Historic Sites & Landmarks in the USA

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  • Armstrong Hotel Fort Collins, Colorado 1923

    The tallest building in Fort Collins when it opened in 1923, the Armstrong Hotel contained 41 rooms and two dining halls. After falling into decline since the 1970s, it closed in 2000, but reopened in 2004 after extensive renovations.

  • Spruce Tree House Mesa Verde National Park, Colorado c. 1200

    Spruce Tree House is an Ancestral Puebloan cliff dwelling in Mesa Verde National Park dating from c. 1200.

  • Hannah and Eliza Gorman House Corvallis, Oregon 1857; 1866

    The Hannah and Eliza Gorman House was built by Black women pioneers in 1857-66, when it was illegal for them to own property in Oregon. It was listed on the National Register of Historic Places in 2015.

  • Tokeland Hotel Tokeland, Washington 1885-1911

    Built in 1885 and opened to guests in 1899, Tokeland Hotel is the oldest hotel in Washington. Today it offers 18 rooms in cozy, eclectic surroundings, along with a top-quality restaurant featuring local seafood and produce with a southern flair.

  • Court of Two Sisters New Orleans, Louisiana 1832

    Built in 1832 as a residence and run as a notions shop by two sisters beginning in 1886, the Court of Two Sisters is now a restaurant famed for its Jazz brunches, Creole dishes, and outdoor courtyard dining.

  • Garden District New Orleans, Louisiana 1838-1945

    The Garden District of New Orleans is a leafy residential neighborhood that has been fashionable since the 1830s, containing around 1,000 historic luxury homes dating from before the Civil War to the early 20th century.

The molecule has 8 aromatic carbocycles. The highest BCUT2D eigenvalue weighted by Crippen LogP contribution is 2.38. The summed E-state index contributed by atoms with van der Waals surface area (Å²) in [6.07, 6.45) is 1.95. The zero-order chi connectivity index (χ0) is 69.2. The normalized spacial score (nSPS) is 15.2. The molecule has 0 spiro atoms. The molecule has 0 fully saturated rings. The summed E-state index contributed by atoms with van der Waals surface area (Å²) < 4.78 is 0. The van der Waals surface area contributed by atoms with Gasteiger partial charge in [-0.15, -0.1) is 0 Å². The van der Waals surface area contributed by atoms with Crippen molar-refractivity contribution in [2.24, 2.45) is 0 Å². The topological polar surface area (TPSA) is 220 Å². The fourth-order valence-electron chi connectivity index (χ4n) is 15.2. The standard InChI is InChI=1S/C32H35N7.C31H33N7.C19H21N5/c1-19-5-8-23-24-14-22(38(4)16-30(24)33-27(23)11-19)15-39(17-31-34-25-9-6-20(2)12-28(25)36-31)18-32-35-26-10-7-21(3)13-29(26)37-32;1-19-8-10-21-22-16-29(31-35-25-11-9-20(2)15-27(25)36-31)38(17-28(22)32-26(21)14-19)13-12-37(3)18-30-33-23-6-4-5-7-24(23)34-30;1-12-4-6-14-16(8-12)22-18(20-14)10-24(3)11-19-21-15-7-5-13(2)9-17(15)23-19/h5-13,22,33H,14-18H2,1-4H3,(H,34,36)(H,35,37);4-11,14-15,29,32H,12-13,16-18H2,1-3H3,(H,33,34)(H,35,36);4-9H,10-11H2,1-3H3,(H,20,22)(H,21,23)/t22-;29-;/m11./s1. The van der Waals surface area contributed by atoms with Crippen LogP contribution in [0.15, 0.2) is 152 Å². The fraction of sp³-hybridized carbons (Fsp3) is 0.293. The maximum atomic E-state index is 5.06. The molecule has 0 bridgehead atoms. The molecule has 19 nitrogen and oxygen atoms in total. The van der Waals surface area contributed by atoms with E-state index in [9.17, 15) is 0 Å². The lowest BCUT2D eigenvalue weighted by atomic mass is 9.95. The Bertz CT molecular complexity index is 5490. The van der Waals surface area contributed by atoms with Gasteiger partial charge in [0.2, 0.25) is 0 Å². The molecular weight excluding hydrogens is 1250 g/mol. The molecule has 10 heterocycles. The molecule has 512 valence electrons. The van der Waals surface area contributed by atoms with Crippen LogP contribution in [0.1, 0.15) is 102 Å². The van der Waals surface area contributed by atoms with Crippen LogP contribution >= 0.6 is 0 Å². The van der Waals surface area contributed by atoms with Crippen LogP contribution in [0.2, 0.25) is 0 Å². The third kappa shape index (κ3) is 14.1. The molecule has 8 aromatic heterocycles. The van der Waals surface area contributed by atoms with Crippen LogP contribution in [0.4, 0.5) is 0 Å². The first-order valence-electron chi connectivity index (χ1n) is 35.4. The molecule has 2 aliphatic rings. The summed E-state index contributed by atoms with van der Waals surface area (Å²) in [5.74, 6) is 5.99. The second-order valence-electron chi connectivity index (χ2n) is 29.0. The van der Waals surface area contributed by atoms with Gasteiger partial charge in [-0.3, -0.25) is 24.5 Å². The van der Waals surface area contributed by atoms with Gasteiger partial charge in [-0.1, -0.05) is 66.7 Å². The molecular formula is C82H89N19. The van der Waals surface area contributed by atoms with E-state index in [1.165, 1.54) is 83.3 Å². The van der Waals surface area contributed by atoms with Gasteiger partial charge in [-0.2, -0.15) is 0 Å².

• McLoughlin House Oregon City, Oregon 1846

    The Georgian-style home of Dr. John McLoughlin, founder and mayor of Oregon City, built in 1846. Moved from its original location by the river in 1909, it is now a museum and part of the Fort Vancouver National Historic Site.

  • St. Johns Bridge Portland, Oregon 1931

    Completed in 1931, St. John's Bridge is the only suspension bridge in the Willamette Valley. It is famed for its Gothic-inspired pylons and supports, for which the adjacent Cathedral Park is named.

  • St. Louis Cathedral New Orleans, Louisiana 1849

    Rebuilt in 1849-51 on the site of churches dating back to 1797, St. Louis Cathedral was the center of the original settlement of New Orleans. It remains a prominent landmark in the French Quarter, where it overlooks Jackson Square.

  • St. Helena's Anglican Church Beaufort, South Carolina 1817

    St. Helena's Anglican Church, a.k.a. the Parish Church of Saint Helena, was reconstructed in 1817 in Federal/Georgian style, replacing a church of c. 1720-25. It is a contributing property in the Beaufort Historic District (building #1105).

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